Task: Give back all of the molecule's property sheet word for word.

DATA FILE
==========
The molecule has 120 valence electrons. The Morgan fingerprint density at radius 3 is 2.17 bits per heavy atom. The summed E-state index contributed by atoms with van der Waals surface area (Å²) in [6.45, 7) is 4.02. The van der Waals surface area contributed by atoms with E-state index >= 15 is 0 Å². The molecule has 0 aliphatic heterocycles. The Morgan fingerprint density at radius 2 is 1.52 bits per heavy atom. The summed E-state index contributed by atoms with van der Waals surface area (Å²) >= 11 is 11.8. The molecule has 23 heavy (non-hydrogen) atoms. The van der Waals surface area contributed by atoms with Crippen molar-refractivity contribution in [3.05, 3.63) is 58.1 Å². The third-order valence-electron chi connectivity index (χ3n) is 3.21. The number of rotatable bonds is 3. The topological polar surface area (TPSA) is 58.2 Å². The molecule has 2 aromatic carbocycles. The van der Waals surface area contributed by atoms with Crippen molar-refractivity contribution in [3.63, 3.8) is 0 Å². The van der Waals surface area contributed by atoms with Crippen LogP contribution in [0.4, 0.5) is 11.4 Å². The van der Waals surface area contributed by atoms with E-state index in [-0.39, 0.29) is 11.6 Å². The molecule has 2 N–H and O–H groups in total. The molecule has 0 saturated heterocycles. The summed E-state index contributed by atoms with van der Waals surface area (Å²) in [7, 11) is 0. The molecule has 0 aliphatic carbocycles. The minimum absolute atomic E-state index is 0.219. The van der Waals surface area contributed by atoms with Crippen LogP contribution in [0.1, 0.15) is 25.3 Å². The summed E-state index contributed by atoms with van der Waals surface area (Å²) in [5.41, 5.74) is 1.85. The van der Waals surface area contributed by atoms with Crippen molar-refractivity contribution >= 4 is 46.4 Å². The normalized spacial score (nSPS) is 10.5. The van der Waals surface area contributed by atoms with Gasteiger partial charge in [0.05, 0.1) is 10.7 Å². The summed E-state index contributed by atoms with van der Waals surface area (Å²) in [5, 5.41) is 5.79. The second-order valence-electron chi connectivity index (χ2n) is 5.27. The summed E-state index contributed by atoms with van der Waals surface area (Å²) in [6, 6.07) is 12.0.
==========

The molecule has 120 valence electrons. The Morgan fingerprint density at radius 3 is 2.17 bits per heavy atom. The summed E-state index contributed by atoms with van der Waals surface area (Å²) in [6.45, 7) is 4.02. The van der Waals surface area contributed by atoms with E-state index >= 15 is 0 Å². The molecule has 0 aliphatic heterocycles. The Morgan fingerprint density at radius 2 is 1.52 bits per heavy atom. The summed E-state index contributed by atoms with van der Waals surface area (Å²) >= 11 is 11.8. The molecule has 23 heavy (non-hydrogen) atoms. The van der Waals surface area contributed by atoms with Crippen molar-refractivity contribution in [3.05, 3.63) is 58.1 Å². The third-order valence-electron chi connectivity index (χ3n) is 3.21. The number of rotatable bonds is 3. The topological polar surface area (TPSA) is 58.2 Å². The molecule has 2 aromatic carbocycles. The van der Waals surface area contributed by atoms with Crippen molar-refractivity contribution in [3.63, 3.8) is 0 Å². The van der Waals surface area contributed by atoms with Crippen LogP contribution in [0.4, 0.5) is 11.4 Å². The van der Waals surface area contributed by atoms with E-state index in [-0.39, 0.29) is 11.6 Å². The molecule has 2 N–H and O–H groups in total. The molecule has 0 saturated heterocycles. The summed E-state index contributed by atoms with van der Waals surface area (Å²) in [7, 11) is 0. The molecule has 0 aliphatic carbocycles. The minimum absolute atomic E-state index is 0.219. The van der Waals surface area contributed by atoms with Crippen LogP contribution in [0.1, 0.15) is 25.3 Å². The summed E-state index contributed by atoms with van der Waals surface area (Å²) in [5.41, 5.74) is 1.85. The van der Waals surface area contributed by atoms with Crippen molar-refractivity contribution >= 4 is 46.4 Å². The normalized spacial score (nSPS) is 10.5. The van der Waals surface area contributed by atoms with Gasteiger partial charge in [0.05, 0.1) is 10.7 Å². The summed E-state index contributed by atoms with van der Waals surface area (Å²) in [5, 5.41) is 5.79. The second-order valence-electron chi connectivity index (χ2n) is 5.27. The summed E-state index contributed by atoms with van der Waals surface area (Å²) in [6, 6.07) is 12.0.